by Brittany McSorley
I wake at dawn. I am certain that rising with the sun will afford me a precious slice of solitude, a quiet moment in which to enjoy my coffee and prepare for the day. Hubris! Once my alarm has chirped its fatal song, he is up. Speaking. Asking how I slept. Offering to make the coffee himself. I am disgusted.
After stifling several primal screams that threaten to erupt from me at the sound of his voice, I leave for my morning run. Out on the road, I pass others like me. We exchange knowing nods. They, too, have other halves waiting for them at home. My footfalls are a death knell leading me back to the unending togetherness. During the last mile, I wonder if I’m part of the problem. I decide that’s insane.
I stretch after the run, but no matter how deeply I fold towards the floor, I can’t make myself forget that when my stretching is through and my shower complete, he will be there, as he always has been, as he always will be. There is no end in sight. On the wall of the second bedroom that I am using as an office and pacing area, I add to my scrawled tally, marking another nightmarish day. He hears me using pen on the wall and is like, “Babe, what is that noise? Please don’t draw on the wall in pen. I’d really like to get my security deposit back. Also, your phone has a calendar. You can just use that to count.” I say nothing. He’ll never understand.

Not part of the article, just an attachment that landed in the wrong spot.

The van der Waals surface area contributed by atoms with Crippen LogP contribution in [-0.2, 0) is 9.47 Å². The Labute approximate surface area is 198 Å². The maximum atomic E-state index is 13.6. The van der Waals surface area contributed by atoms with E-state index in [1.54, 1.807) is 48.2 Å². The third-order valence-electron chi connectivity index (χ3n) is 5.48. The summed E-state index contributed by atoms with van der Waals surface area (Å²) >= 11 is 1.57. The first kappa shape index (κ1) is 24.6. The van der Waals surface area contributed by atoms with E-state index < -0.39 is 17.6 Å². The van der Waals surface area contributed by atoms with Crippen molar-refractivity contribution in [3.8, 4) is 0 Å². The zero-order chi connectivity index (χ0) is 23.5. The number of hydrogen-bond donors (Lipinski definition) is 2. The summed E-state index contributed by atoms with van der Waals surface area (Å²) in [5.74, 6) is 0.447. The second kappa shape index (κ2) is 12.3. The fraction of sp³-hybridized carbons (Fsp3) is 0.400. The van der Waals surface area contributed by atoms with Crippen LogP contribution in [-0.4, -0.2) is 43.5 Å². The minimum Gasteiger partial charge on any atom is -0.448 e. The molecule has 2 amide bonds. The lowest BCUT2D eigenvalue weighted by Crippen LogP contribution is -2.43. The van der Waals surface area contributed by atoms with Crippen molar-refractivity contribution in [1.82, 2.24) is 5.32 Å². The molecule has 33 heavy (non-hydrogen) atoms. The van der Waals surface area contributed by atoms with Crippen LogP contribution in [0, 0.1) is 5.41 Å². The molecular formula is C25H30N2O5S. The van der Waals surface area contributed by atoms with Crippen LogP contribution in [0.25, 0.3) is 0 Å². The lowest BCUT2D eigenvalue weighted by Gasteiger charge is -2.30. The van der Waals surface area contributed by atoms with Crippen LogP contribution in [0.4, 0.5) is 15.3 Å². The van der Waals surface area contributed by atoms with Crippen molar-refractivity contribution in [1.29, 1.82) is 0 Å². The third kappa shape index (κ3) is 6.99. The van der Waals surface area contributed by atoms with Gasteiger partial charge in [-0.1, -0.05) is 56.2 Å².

At eleven, my mother calls. She asks how I am doing, but she also asks how he is doing, and sounds much more invested than when she asked about me. A bitter betrayal.
At noon, he offers to make me lunch. I demand to know what he’s playing at, even though ending the question with a preposition makes my skin crawl. He plays the fool, but I know better.
I finish lunch and wash my own plate, sighing loudly in the process. I am a delight to live with, and that is unfair to me.
We spend the afternoon in what he surely believes is companionable silence, but what I know to be an atmosphere of barely contained rage. Why is he being so quiet? If I found out he thinks he’s doing me a favor because I’m working, I will hurt an animal.
Once I’ve wrapped up my workday, he asks what I’d like to do for dinner, offering to make a dish I enjoy. I stare at him. He adds two more options: takeout from restaurants I like a great deal. Will his pandering ever cease?
I retire to the bedroom to read about unsolved murders. I stay there until it becomes appropriate to begin drinking wine. He checks on me periodically, often complimenting my personality or appearance in the process. I hate it.
We eat the dinner he prepared. It is delicious. My suffering continues unabated.